At a time when computer hacking and identity theft are all too common, it’s a bit uncomfortable to disclose personal information on forms and documents, but usually, there’s little choice.
Failure to provide the information requested can mean your submission isn’t processed. So we offer the details — our driver’s license number, Social Security Number, and birthdate — trusting the institutions we’re conducting our business will indeed ensure its protection.
But sometimes they don’t. Last year, we found out that private voter data was transferred by Secretary of State Kris Kobach over an unsecured email in 2013 and then inadvertently released this fall by Florida officials working to fulfill an open records request.
Kobach’s quest to discover voter fraud exposed sensitive data for nearly 1,000 Kansans when an official tried to compare partial Social Security Numbers sent via an unsecured email to election staff in Florida.
The Kansas House of Representatives were outraged and moved quickly to pass a measure that would require the redaction of all portions of an individual’s Social Security Number on any document of record before it is made available for public inspection or copying. The bill passed with 117 votes in favor but was killed in the Senate, leaving private data still vulnerable to release by the Kansas government.
Now, the state’s chief legal counsel is arguing what happened is permissible. Attorney General Derek Schmidt made the argument in a brief defending Kobach’s release of Kansas voter information, including the partial Social Security Numbers and birthdates of 945 registered Kansas voters. He wrote that the U.S. Supreme Court “has never held that there is a constitutional right to prevent government disclosure of private information,” and thus Kobach shouldn’t be prosecuted.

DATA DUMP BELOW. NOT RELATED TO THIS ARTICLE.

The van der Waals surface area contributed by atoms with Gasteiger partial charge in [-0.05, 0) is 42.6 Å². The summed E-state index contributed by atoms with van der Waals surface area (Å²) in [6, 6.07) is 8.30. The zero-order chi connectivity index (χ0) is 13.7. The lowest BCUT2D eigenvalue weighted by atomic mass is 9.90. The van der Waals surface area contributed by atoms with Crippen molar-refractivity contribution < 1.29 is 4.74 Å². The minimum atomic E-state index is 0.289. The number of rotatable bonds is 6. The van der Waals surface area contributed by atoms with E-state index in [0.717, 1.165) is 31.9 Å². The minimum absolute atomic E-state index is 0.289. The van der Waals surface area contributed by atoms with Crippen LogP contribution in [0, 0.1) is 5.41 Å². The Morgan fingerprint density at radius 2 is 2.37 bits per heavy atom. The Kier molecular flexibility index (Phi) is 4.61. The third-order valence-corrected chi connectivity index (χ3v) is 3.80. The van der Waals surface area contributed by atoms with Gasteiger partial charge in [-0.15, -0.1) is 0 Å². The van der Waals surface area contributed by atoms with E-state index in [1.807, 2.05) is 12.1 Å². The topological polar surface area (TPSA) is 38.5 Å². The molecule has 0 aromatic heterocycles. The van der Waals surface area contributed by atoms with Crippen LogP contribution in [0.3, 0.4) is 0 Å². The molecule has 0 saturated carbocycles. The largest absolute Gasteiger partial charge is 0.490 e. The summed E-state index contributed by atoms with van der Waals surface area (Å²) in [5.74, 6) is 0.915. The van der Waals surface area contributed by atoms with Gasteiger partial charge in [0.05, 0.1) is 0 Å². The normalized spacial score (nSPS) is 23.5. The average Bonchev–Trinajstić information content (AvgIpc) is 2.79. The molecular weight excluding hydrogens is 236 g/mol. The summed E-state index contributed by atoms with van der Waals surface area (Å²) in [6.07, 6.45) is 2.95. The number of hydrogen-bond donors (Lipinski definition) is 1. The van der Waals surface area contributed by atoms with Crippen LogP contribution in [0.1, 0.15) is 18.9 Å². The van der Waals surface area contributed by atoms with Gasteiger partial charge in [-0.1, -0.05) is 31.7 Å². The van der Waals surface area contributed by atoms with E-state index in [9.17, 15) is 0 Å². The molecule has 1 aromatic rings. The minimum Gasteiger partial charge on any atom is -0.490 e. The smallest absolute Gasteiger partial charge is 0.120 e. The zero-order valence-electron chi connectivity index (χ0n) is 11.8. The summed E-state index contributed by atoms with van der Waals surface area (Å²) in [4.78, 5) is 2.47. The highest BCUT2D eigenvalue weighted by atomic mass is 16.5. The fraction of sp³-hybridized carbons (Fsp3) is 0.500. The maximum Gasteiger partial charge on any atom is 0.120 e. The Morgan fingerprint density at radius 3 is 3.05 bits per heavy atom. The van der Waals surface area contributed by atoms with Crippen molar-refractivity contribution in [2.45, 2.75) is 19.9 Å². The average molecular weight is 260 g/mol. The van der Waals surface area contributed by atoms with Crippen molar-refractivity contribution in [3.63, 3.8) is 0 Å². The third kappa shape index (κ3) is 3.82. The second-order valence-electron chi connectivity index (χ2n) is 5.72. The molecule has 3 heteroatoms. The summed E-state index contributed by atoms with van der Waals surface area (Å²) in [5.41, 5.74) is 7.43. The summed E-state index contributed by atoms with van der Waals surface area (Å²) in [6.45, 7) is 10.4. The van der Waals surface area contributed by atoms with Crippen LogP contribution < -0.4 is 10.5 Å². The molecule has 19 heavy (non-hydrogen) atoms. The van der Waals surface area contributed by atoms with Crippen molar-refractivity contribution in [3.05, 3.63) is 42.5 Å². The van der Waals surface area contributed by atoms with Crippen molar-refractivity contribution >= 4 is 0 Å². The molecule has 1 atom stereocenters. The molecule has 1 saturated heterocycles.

This is wrong. People don’t want their private information in the public domain.
If Kansans can’t be confident their government will protect their most sensitive information, how can we trust its capabilities in other areas of state government? Between voting records and income tax filings, the state possesses our most private information. It should never be subject to broad release, regardless if it’s a document available for public inspection or not.
With the cybersecurity challenges faced across the nation, we need to invest resources in training and technology that ensure the protection of identifying data.
The Legislature doesn’t need to wait for the U.S. Supreme Court to determine if this information is protected. We’re certain Kansans will make clear to their elected officials this is an important law to enact and it should be a top priority in January.